Wednesday, February 15, 2012

An Association Take on TrendHunters 2012 List

Love, love, LOVE the Top Trends List every year and this year is no different.

We can always pull something relevant into our associations from the world around us.  This years trends that I found most relevant for associations are:

Pop Culture Vacations - We all love meetings and events but people are looking for more.  Obviously, we can't ask a hotel to redecorate every room for us, but what can we do to make our meetings and conferences more fun for our attendees?

Digital Decor - Oooooh....I have dreamed about hotels putting up digital wallpaper so we can create oceans or other scenes on the walls for maximum visual impact and minimal fuss and muss....and here it is.....Does your conference room in your office need a facelift?  Yes, yes it does.

Plastic Rebellion - Yes, your members want authenticity and they are willing to go to great lengths to get it.  Isn't it about time to give your dress codes a rest?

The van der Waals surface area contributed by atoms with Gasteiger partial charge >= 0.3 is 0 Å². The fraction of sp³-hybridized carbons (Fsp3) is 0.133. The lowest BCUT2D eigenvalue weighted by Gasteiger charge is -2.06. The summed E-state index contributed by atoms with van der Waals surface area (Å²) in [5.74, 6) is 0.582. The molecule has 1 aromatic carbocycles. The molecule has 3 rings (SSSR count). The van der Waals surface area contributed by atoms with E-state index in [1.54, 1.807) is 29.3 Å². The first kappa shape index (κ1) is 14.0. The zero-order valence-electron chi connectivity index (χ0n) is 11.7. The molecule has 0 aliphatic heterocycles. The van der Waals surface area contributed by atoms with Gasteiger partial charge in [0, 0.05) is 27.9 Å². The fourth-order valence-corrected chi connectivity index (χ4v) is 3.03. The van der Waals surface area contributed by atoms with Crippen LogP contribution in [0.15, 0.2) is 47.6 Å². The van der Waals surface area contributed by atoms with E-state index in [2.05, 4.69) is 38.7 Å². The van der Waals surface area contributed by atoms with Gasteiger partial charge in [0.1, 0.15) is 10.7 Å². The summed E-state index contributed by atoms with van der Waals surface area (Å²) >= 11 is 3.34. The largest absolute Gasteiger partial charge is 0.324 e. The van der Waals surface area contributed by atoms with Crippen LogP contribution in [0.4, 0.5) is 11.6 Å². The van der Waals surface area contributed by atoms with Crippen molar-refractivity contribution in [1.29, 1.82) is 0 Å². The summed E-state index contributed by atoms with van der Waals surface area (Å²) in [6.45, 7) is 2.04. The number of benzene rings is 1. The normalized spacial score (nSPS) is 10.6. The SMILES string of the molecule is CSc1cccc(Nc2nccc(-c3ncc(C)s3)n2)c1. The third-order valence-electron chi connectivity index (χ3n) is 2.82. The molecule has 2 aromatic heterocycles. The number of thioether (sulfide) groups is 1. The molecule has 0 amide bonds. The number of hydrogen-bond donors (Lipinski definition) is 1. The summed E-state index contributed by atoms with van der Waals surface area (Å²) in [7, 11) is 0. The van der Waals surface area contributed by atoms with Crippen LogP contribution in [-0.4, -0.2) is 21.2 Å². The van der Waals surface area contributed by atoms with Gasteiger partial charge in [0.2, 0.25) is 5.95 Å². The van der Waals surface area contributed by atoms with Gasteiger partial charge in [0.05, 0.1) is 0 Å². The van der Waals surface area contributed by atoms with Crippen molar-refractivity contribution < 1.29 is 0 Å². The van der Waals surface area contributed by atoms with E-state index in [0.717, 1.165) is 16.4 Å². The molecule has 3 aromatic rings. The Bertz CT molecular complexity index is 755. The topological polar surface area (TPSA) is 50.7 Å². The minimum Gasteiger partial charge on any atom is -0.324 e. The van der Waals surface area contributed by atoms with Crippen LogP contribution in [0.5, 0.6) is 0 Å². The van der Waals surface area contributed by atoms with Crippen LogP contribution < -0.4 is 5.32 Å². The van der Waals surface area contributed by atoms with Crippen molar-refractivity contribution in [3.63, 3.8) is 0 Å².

Unlabeling - Along with the new minimalism, there is a desire to unlabel.  I blog about simplification pretty regularly (in fact, I blogged earlier this week about simplifying your vision statements) but take a look at your logos, websites, brochures and collateral.  What can you strip down and make more visually arresting?

Social Business - This is the super-duper best trend. Socially conscious corporate behavior.  Associations should be falling all over themselves to get in line to support this movement.  It's coming and it's gonna be big.

Which of these trends do you think will most impact associations?

Monday, February 13, 2012

Sad Cat Not Sad - Visions That Matter

(image from

I just got back from facilitating a board retreat with a client of mine in Florida.

One thing we focused on was the vision of the organization and what it should look and sound like.

Look at the above image.  According to the internet gnomes who put this meme up, "sad cat is sad." (I think we can all agree, that is one sad cat.) Now think about the messaging from an animal rights organization.  Do you think this fictional vision statement helps?